A man eating lunch at a restaurant notices an attractive woman at another table, and is immediately drawn to her beauty. His heart stirs, and he finds himself wanting to see her again.
It is routinely pointed out that about half of all marriages end in divorce. But what is not often discussed is the other half of the equation: the marriages that don't break up. Are those marriages thriving? Do married couples that stay together feel truly close to one another? Do they achieve true, lasting, personal intimacy?
Fairy tale and modern fantasy stories project fantastic other worlds; but they also pay close attention to real moral "laws" of character and virtue. By portraying wonderful and frightening worlds in which ugly beasts are transformed into princes and evil persons are turned to stones and good persons back to flesh, fairy tales remind us of moral truths whose ultimate claims to normativity and permanence we would not think of questioning.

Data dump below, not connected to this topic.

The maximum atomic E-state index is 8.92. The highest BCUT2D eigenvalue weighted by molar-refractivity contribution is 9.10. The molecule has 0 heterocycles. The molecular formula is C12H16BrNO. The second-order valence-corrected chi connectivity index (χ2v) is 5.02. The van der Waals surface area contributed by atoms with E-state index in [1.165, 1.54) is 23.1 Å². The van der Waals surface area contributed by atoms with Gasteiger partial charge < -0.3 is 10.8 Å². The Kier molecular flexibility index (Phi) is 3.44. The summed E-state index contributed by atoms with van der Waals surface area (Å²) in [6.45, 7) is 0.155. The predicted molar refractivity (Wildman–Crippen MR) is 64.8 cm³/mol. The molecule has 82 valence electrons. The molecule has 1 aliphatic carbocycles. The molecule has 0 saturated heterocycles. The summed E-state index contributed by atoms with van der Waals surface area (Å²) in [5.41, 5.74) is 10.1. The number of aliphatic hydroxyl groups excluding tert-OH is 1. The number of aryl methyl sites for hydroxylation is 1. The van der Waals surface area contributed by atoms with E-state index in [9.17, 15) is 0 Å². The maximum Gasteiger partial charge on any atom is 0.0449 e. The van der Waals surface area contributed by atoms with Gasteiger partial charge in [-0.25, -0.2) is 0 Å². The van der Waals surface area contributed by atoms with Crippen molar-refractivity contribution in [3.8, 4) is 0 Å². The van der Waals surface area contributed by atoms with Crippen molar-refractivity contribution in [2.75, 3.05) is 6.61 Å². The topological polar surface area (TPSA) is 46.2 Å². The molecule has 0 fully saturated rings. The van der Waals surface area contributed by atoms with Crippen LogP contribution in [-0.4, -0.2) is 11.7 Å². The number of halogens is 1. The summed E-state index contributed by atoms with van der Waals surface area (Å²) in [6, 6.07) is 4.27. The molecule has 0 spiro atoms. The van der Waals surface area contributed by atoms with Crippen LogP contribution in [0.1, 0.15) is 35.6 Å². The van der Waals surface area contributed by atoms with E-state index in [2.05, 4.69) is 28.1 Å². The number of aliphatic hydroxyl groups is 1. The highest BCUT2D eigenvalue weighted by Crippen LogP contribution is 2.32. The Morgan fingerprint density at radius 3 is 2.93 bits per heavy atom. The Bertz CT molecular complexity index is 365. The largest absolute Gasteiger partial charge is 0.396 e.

Like travel books broaden the mind. They give us a bigger picture of the world and its inhabitants. One result is that we become better judges of character. By meeting certain character types in stories we are better prepared for the day when we will meet that type in person.
Concepts such as virtue, good example, and character have been out of fashion in our society for quite some time, and their absence is reflected in the available guidebooks to childrens literature. What is missing from these guides what seems to be avoided is any suggestion that certain books may help to develop character, and that others may not. The distinctive feature of this book, by contrast, is its focus on the moral dimension of reading.